Claiming the Language EcotoneTranslinguality, Resilience, and the Environmental Humanities
To the Editors:
At this year’s asle conference in Lawrence, Kansas, we attended a series of panels on topics related to the environmental humanities, culminating in the stimulating roundtable “Building the Environmental Humanities,” chaired by Resilience editor Stephanie LeMenager. In the course of the thought-provoking statements (by Stacy Alaimo, Jon Christensen, Paul Outka, Cate Sandilands, and Jennifer Wenzel) and subsequent lively discussions, we came to a striking conclusion: although humanities scholars agreed on the importance of language in their respective disciplines, transcultural processes and multilingual matters are crucially unaddressed.
It is clear that to embrace resilience as a mode of knowledge production, environmental humanities scholars will need both to transcend the boundaries of disciplines and the assumption that English alone as the academic lingua franca can express the complexity of the relationships between mankind and the non-human environment. Indeed, Ursula Heise pointed to the linguistic dilemma as a particular challenge for ecocriticism:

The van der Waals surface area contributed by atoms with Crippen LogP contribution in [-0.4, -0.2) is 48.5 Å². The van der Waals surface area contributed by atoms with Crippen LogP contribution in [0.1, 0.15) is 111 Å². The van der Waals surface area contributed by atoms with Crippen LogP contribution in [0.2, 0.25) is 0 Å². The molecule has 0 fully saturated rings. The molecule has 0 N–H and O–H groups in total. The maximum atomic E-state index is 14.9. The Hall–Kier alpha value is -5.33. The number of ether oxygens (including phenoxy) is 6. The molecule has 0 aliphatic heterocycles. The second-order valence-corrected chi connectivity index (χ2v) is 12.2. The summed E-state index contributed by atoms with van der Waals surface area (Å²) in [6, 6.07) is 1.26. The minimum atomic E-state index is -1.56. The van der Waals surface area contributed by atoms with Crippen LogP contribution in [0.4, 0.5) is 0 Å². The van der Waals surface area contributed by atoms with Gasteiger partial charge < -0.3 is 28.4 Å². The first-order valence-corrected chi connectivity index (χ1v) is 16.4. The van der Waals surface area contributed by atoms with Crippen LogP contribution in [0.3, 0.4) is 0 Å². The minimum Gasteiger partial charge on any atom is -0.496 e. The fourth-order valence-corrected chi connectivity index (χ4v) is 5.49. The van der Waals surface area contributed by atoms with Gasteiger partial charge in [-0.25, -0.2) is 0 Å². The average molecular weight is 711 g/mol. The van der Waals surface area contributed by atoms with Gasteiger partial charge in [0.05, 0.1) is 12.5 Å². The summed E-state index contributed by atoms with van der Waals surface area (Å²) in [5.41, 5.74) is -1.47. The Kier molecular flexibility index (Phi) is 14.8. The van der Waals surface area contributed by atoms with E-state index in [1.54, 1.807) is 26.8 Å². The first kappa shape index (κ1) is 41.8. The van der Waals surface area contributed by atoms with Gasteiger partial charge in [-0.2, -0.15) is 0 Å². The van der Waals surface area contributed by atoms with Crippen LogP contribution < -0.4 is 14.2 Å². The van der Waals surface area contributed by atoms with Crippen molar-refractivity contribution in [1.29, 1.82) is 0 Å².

[M]onolingualism is currently one of ecocriticism’s most serious intellectual limitations. The environmentalist ambition is to think globally, but doing so in terms of a single language is inconceivable—even and especially when that language is a hegemonic one.1
Certainly, we cannot speak all languages, but truly global environmental thinking depends on the creative potential of language and intercultural literacy. We name, perceive, and interpret our environment through language. Translation itself is a way of reshaping the world. Ecological diversity dynamically relates to culture and uniquely adapted languages.
The foreign languages have much to contribute to environmental humanities. Through the study of texts in their original language we learn how environmental issues and ecological knowledge are (en)coded in other cultures and languages. Language and intercultural literacies are intrinsic to shaping our ecological futures. Inspired by the recent asle roundtable, we hope to enter into a vibrant conversation about the potential synergy between the foreign languages and environmental humanities discourse—and plan to initiate that discussion with a more elaborate statement soon.
1. Ursula K. Heise, “The Hitchhiker’s Guide to Ecocriticism,” Publications of the Modern Language Association 121.2 (2006): 513.